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Embryogenesis of decapod crustaceans with different life history traits, feeding ecologies and habitats: a fatty acid approach
Rosa, R.; Calado, R.; Narciso, L.; Nunes, M.L. (2007). Embryogenesis of decapod crustaceans with different life history traits, feeding ecologies and habitats: a fatty acid approach. Mar. Biol. (Berl.) 151: 935-947. hdl.handle.net/10.1007/s00227-006-0535-6
In: Marine Biology. Springer: Heidelberg; Berlin. ISSN 0025-3162, more
Peer reviewed article  

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Keyword
    Marine

Authors  Top 
  • Rosa, R.
  • Calado, R.
  • Narciso, L.
  • Nunes, M.L.

Abstract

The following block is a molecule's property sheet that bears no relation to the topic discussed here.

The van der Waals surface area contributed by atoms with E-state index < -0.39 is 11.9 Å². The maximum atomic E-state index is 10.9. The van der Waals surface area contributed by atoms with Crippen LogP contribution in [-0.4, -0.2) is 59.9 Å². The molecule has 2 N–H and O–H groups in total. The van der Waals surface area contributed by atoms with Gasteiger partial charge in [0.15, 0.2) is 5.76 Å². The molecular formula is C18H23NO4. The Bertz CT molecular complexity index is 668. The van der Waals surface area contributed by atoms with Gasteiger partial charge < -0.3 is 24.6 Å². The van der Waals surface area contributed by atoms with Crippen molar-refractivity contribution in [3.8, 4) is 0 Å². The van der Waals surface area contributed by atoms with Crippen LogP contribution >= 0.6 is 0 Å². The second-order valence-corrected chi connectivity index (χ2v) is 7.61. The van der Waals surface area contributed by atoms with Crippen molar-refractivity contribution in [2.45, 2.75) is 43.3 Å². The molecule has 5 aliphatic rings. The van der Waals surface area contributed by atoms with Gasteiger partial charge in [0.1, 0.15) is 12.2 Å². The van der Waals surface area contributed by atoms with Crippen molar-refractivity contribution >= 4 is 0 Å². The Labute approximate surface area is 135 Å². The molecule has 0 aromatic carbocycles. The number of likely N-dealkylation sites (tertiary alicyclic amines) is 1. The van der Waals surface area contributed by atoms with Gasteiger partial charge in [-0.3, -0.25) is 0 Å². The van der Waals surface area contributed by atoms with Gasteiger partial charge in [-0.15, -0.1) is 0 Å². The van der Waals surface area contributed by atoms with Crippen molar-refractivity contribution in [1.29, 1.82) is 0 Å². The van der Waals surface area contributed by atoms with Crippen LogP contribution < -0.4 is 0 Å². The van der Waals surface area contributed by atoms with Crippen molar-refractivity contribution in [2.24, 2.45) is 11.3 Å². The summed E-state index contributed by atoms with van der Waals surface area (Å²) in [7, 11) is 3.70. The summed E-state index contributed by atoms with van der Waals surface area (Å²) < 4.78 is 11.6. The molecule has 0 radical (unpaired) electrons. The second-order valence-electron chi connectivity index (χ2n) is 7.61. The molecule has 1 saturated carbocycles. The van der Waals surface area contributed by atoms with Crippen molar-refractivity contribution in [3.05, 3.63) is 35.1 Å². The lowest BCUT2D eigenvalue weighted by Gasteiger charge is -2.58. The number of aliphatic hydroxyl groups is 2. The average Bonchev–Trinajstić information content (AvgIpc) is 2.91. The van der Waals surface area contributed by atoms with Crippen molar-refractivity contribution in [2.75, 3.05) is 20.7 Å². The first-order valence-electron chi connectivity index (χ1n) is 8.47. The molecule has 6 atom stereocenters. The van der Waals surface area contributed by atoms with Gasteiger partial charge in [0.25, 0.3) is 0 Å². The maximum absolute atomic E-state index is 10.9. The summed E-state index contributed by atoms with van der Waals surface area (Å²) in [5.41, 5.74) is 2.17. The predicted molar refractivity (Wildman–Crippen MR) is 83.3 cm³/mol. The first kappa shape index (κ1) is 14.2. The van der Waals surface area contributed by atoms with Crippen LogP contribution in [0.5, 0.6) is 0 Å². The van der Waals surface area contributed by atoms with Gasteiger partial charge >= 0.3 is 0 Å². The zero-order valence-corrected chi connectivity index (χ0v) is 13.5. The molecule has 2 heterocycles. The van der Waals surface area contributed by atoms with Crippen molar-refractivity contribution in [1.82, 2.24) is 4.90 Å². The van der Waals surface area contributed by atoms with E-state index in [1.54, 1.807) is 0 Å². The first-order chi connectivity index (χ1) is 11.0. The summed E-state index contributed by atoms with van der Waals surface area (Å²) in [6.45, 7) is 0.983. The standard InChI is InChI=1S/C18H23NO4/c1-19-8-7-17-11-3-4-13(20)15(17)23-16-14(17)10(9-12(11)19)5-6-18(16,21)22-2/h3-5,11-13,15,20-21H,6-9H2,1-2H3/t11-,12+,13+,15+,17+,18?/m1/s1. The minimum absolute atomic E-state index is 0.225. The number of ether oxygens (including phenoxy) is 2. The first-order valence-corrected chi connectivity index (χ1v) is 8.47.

Variations in embryo size and fatty acid (FA) dynamics during embryogenesis were evaluated in deep-sea pandalids and portunid swimming crabs from the Portuguese continental margin and Madeira Island slope and compared with previous data on neritic and deep-sea lobsters and shrimps (collected between February 2001 and March 2004). Inter-specific variations in embryo size seem to be dictated primarily by phylogeny rather than by differences in reproductive or early life history traits. FA reserves were significantly correlated with embryo size (P < 0.001). Principal component analysis revealed differences among three groups (1—neritic caridean shrimps, 2—deep-sea pandalids of the genus Plesionika, and lobsters, 3—portunid crabs and the deep-sea pandalid Chlorotocus crassicornis, Costa 1871). Group 1 was clearly separated by PC1 mainly due to the higher percentage of essential C18 (linoleic and linolenic acids) and C20 (namely eicosapentaenoic) polyunsaturated FA (specific markers of primary producers). PC2 separated Group 2 from Group 3 due to differences in the percentage of several saturated FA (including odd-numbered FA—bacterial markers) and C18 monounsaturated FA (namely 18:1n - 9, a general marker of carnivory). Therefore, these differences among groups seem to result from distinctions in diet and ecological niche. Intra-specific differences in FA composition between western and southern Plesionika martia martia (A. Milne-Edwards, 1883) populations may reflect higher water temperatures on the south sub-tropical coast. Lobster embryonic development was more demanding of lipid energy than that of the other decapod species, which may reflect an evolutionary trend in decapod taxa related to an increasing degree of lecithotrophy. However, a lower FA catabolism can be interpreted as an enhanced independence of the newly hatched larvae from external energy sources. Higher FA content at hatching and, as a consequence, a greater independence from the external environment should increase the chances of larval survival.

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